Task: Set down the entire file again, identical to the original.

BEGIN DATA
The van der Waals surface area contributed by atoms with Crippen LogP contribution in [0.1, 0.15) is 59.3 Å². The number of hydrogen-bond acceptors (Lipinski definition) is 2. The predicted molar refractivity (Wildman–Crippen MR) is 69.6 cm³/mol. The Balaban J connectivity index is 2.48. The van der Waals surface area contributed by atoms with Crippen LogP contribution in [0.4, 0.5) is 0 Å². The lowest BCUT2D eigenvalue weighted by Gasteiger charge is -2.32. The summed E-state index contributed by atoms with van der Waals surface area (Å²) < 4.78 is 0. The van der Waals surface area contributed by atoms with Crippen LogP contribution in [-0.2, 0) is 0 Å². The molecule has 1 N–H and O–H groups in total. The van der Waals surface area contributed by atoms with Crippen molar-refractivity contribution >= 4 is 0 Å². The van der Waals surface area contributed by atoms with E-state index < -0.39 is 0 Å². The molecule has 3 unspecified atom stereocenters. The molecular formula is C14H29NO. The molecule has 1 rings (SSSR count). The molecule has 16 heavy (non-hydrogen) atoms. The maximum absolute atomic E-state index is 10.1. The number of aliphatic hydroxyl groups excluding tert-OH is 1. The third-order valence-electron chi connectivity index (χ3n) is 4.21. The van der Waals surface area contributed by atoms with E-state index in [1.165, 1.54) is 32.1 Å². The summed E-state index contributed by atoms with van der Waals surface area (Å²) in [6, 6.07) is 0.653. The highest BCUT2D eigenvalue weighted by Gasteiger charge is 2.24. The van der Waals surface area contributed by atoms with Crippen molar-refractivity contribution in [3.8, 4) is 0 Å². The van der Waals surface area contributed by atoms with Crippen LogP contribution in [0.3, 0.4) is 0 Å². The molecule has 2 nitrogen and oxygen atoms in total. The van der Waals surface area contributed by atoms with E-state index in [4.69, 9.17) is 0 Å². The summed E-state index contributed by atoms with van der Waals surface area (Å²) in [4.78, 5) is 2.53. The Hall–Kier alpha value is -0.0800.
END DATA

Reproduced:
The van der Waals surface area contributed by atoms with Crippen LogP contribution in [0.1, 0.15) is 59.3 Å². The number of hydrogen-bond acceptors (Lipinski definition) is 2. The predicted molar refractivity (Wildman–Crippen MR) is 69.6 cm³/mol. The Balaban J connectivity index is 2.48. The van der Waals surface area contributed by atoms with Crippen LogP contribution in [0.4, 0.5) is 0 Å². The lowest BCUT2D eigenvalue weighted by Gasteiger charge is -2.32. The summed E-state index contributed by atoms with van der Waals surface area (Å²) < 4.78 is 0. The van der Waals surface area contributed by atoms with Crippen LogP contribution in [-0.2, 0) is 0 Å². The molecule has 1 N–H and O–H groups in total. The van der Waals surface area contributed by atoms with Crippen molar-refractivity contribution >= 4 is 0 Å². The van der Waals surface area contributed by atoms with E-state index < -0.39 is 0 Å². The molecule has 3 unspecified atom stereocenters. The molecular formula is C14H29NO. The molecule has 1 rings (SSSR count). The molecule has 16 heavy (non-hydrogen) atoms. The maximum absolute atomic E-state index is 10.1. The number of aliphatic hydroxyl groups excluding tert-OH is 1. The third-order valence-electron chi connectivity index (χ3n) is 4.21. The van der Waals surface area contributed by atoms with E-state index in [1.165, 1.54) is 32.1 Å². The summed E-state index contributed by atoms with van der Waals surface area (Å²) in [6, 6.07) is 0.653. The highest BCUT2D eigenvalue weighted by Gasteiger charge is 2.24. The van der Waals surface area contributed by atoms with Crippen molar-refractivity contribution in [3.8, 4) is 0 Å². The van der Waals surface area contributed by atoms with Crippen LogP contribution in [0.3, 0.4) is 0 Å². The molecule has 2 nitrogen and oxygen atoms in total. The van der Waals surface area contributed by atoms with E-state index in [4.69, 9.17) is 0 Å². The summed E-state index contributed by atoms with van der Waals surface area (Å²) in [4.78, 5) is 2.53. The Hall–Kier alpha value is -0.0800.